You're thinking of the 3door. The sedan looks like this:

Posted Image

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Go sit in a G6 and tell me.

I have...and its all black plastic...still cheap but much nicer than the Yaris....which it should be.

The yaris is too expensive, has that lame center speedo still and as mentioned (at least in the 3 door) has a nasty cheap interior. Tapping on the dashboard and having it feel like the dashboard is hollow doesn't exactly give feelings of quality.

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I am very surprised at how toyota botched this.

oh well.

to those who have been preaching how 110 horsepower is enough in a car/urban commuter, let's see...what did they say?

"so little power you find yourself digging into the gas often"

Edited by regfootball

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OUCH!!!

Am I the only one who finds this HORRIBLY embarrasing?

Well, read also where they remark how unfun it was because of the squirrly handling and excessive bodyroll. I doubt I'd have that tippy feeling in a Solstice.

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Wow, they sure put a bad face on the Yaris. They might as well come right out and say "buy a Fit instead".

I'm surprised at how un-feature full the base model Yaris is. No antilock brakes, power windows, locks and mirrors, cruise control, a tachometer, or side curtain airbags.

From Edmund's performance times, it makes the Yaris look like a slug. The Fit does both the 1/4 and 0-60 over a second faster, although they're comparing a 5sp manual to a 4sp Auto. I'll bet the 5sp auto Fit still has a good margin on the Yaris though.

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More than anything else, this review drives home how much higher the standards have come in the last ten years. Whereas, back then, the Yaris would've been a hit, it is an "Average" car today... and for crummy cupholders and storage bins!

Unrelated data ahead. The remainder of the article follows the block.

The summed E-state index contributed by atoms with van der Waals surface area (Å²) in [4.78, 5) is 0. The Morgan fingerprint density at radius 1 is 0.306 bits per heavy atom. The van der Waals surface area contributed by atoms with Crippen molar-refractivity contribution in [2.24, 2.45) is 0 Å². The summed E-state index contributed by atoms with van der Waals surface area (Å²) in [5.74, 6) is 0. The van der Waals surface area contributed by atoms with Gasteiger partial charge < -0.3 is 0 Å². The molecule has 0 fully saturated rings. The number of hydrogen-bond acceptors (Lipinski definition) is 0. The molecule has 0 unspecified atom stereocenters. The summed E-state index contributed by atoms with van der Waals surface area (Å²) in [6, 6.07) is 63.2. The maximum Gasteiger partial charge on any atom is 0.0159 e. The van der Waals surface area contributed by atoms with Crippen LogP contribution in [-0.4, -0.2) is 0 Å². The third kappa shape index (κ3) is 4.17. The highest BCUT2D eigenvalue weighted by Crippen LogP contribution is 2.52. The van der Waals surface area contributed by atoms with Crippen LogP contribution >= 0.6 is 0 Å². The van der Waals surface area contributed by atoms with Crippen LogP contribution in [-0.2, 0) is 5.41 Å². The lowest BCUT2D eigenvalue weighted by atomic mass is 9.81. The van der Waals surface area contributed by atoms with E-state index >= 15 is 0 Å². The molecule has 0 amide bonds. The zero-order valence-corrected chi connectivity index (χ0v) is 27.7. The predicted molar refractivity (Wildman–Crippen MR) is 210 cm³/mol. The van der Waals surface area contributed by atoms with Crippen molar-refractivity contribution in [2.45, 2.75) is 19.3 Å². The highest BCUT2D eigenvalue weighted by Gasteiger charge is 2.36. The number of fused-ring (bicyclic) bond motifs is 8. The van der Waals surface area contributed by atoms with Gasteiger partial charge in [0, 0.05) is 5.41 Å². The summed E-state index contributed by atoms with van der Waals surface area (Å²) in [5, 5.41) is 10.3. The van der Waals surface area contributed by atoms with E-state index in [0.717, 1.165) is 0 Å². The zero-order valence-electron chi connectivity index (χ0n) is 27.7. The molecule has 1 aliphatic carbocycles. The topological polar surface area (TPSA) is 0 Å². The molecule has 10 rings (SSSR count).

Having said that, I think Toyota expects the Yaris to fail, or at least, do poorly. It seems from this review like they did the car pretty half-assed. Plus, it will start to look really dated once the next generation SCIONs come out, which is what Toyota really wants consumers to buy, anway.

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It just goes to show you that Edmunds isn't an import humper after all :P Toyota doesn't seem to know how to build a good small car anymore (aside from the tC)...I wonder if the next Corolla will end up sucking too.

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Toyota recognizes Scion is their compact market. They're designed to have value. The Yaris is designed to simply be cheap.

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Toyota recognizes Scion is their compact market. They're designed to have value. The Yaris is designed to simply be cheap.

ANd it can't even do that right. Note the 17k sticker.

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I am very surprised at how toyota botched this.

oh well.

to those who have been preaching how 110 horsepower is enough in a car/urban commuter, let's see...what did they say?

"so little power you find yourself digging into the gas often"

They should have said "so little power low down …"

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Wow. So the 'news' here is that Toyota's base model (in its entire US line-up) is:

a. not fun

b. quirky looking

c. efficient

d. underpowered

e. expensive in its top-level form

That describes each of their Echoes, Tercels and Starlets for 25 years. And, who's arguing that this car's plastic quality is worth discussing? Is this what we're reduced to? Yes. The G6 plastics should be good enough that the model doesn't get compared with a lowly Toyota bottom breather. That it does on a GM-centric site is the tragedy here.